Perceptions of a food benefit program that includes financial incentives for the purchase of fruits and vegetables and restrictions on the purchase of foods high in added sugar

Fatima A. Fagbenro, Tessa Lasswell, Sarah A. Rydell, J. Michael Oakes, Brian Elbel, Lisa J. Harnack

Research output: Contribution to journalArticlepeer-review

Abstract

Objective To report perspectives of participants in a food benefit program that includes FAS restrictions and FAS restrictions paired with F/V incentives. Design Randomized experimental trial in which participant perspectives were an exploratory study outcome. Setting Participants were randomized into one of three SNAP-like food benefit program groups-(1) Restriction: not allowed to buy FAS with benefits; (2) Restriction paired with incentive: not allowed to buy FAS with benefits and 30% financial incentive on eligible F/V purchased using benefits; or (3) Control: Same food purchasing rules as SNAP. Participants were asked questions to assess program satisfaction. Participants Adults in the Minneapolis-St. Paul, MN metropolitan area, eligible for but not currently participating in SNAP who completed baseline and follow-up study measures (n=254). Results Among remaining households in each group, most found the program helpful in buying nutritious foods (88.2%-95.7%) and were satisfied with the program (89.1%-93.0%). Sensitivity analysis results indicate that reported helpfulness and satisfaction with the program may in some instances be lower among the Restriction and the Restrictions paired with Incentive groups in comparison to the control group. Conclusions A food benefit program that includes restriction on purchase of FAS or restriction paired with a financial incentive for F/V purchases may be acceptable to most SNAP-eligible households with children.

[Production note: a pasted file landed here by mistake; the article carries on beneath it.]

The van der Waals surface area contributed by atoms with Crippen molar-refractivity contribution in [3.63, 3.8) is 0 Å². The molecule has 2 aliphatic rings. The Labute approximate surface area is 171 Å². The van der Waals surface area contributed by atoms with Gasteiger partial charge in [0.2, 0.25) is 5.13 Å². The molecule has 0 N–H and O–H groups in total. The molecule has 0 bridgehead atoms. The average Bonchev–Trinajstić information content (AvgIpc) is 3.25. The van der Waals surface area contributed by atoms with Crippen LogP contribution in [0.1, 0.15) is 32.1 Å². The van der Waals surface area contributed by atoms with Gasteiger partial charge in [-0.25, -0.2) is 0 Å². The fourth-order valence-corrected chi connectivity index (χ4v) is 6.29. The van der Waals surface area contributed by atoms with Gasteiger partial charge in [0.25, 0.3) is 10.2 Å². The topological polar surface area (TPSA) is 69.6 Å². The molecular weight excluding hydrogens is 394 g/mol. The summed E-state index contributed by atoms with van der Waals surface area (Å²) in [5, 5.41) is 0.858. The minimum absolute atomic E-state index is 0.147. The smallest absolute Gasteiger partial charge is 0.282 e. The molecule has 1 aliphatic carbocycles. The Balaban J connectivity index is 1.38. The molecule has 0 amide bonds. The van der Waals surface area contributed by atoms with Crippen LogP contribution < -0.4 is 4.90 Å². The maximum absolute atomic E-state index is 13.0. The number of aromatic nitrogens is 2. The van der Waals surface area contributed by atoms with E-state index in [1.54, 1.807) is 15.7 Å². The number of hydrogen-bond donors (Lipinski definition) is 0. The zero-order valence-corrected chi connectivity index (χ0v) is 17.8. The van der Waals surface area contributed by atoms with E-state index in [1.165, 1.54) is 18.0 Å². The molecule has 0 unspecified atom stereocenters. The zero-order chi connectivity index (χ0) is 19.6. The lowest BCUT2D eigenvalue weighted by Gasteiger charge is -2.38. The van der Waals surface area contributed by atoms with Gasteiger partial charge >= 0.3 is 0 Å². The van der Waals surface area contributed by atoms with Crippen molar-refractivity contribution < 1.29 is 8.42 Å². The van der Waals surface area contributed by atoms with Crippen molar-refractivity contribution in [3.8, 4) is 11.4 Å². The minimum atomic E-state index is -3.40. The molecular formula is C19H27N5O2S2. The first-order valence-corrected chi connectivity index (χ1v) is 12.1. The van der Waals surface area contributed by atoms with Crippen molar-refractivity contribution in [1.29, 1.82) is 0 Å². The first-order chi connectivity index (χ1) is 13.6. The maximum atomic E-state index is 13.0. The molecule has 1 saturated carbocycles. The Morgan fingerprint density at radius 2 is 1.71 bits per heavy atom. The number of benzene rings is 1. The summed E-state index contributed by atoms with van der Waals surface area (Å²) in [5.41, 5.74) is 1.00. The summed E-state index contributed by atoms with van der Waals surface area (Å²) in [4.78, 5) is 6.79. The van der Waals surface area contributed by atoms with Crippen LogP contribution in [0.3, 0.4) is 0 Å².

Original languageEnglish (US)
JournalPublic Health Nutrition
DOIs
StateAccepted/In press - 2021

Keywords

  • Financial Incentives and restrictions
  • Supplemental Nutrition Assistance Program (SNAP)
  • policy change strategies
  • poor diet quality

ASJC Scopus subject areas

  • Medicine (miscellaneous)
  • Nutrition and Dietetics
  • Public Health, Environmental and Occupational Health

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